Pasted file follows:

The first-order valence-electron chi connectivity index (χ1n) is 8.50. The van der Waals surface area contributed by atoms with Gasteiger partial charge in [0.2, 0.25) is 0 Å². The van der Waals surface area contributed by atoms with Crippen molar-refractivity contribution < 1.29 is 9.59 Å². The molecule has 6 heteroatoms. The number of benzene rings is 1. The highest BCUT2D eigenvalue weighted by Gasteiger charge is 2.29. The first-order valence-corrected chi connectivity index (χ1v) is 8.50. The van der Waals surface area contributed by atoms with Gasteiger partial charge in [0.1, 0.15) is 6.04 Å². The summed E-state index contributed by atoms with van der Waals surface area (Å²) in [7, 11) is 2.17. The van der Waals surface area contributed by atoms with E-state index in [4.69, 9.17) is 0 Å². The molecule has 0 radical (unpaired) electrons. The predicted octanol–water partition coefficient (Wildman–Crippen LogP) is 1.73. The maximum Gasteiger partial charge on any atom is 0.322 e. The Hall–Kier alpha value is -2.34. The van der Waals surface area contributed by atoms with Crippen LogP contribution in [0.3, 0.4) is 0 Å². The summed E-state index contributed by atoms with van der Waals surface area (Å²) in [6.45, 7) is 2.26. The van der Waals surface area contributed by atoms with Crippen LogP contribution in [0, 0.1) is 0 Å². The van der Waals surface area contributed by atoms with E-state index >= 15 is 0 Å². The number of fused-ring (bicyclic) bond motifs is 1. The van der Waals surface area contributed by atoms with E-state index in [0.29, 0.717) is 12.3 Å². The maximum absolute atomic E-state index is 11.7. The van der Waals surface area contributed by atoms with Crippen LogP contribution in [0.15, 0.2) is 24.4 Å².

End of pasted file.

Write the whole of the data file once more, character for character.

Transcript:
The first-order valence-electron chi connectivity index (χ1n) is 8.50. The van der Waals surface area contributed by atoms with Gasteiger partial charge in [0.2, 0.25) is 0 Å². The van der Waals surface area contributed by atoms with Crippen molar-refractivity contribution < 1.29 is 9.59 Å². The molecule has 6 heteroatoms. The number of benzene rings is 1. The highest BCUT2D eigenvalue weighted by Gasteiger charge is 2.29. The first-order valence-corrected chi connectivity index (χ1v) is 8.50. The van der Waals surface area contributed by atoms with Gasteiger partial charge in [0.1, 0.15) is 6.04 Å². The summed E-state index contributed by atoms with van der Waals surface area (Å²) in [7, 11) is 2.17. The van der Waals surface area contributed by atoms with E-state index in [4.69, 9.17) is 0 Å². The molecule has 0 radical (unpaired) electrons. The predicted octanol–water partition coefficient (Wildman–Crippen LogP) is 1.73. The maximum Gasteiger partial charge on any atom is 0.322 e. The Hall–Kier alpha value is -2.34. The van der Waals surface area contributed by atoms with Crippen LogP contribution in [0.3, 0.4) is 0 Å². The summed E-state index contributed by atoms with van der Waals surface area (Å²) in [6.45, 7) is 2.26. The van der Waals surface area contributed by atoms with Crippen LogP contribution in [0, 0.1) is 0 Å². The van der Waals surface area contributed by atoms with E-state index >= 15 is 0 Å². The number of fused-ring (bicyclic) bond motifs is 1. The van der Waals surface area contributed by atoms with E-state index in [0.29, 0.717) is 12.3 Å². The maximum absolute atomic E-state index is 11.7. The van der Waals surface area contributed by atoms with Crippen LogP contribution in [0.15, 0.2) is 24.4 Å².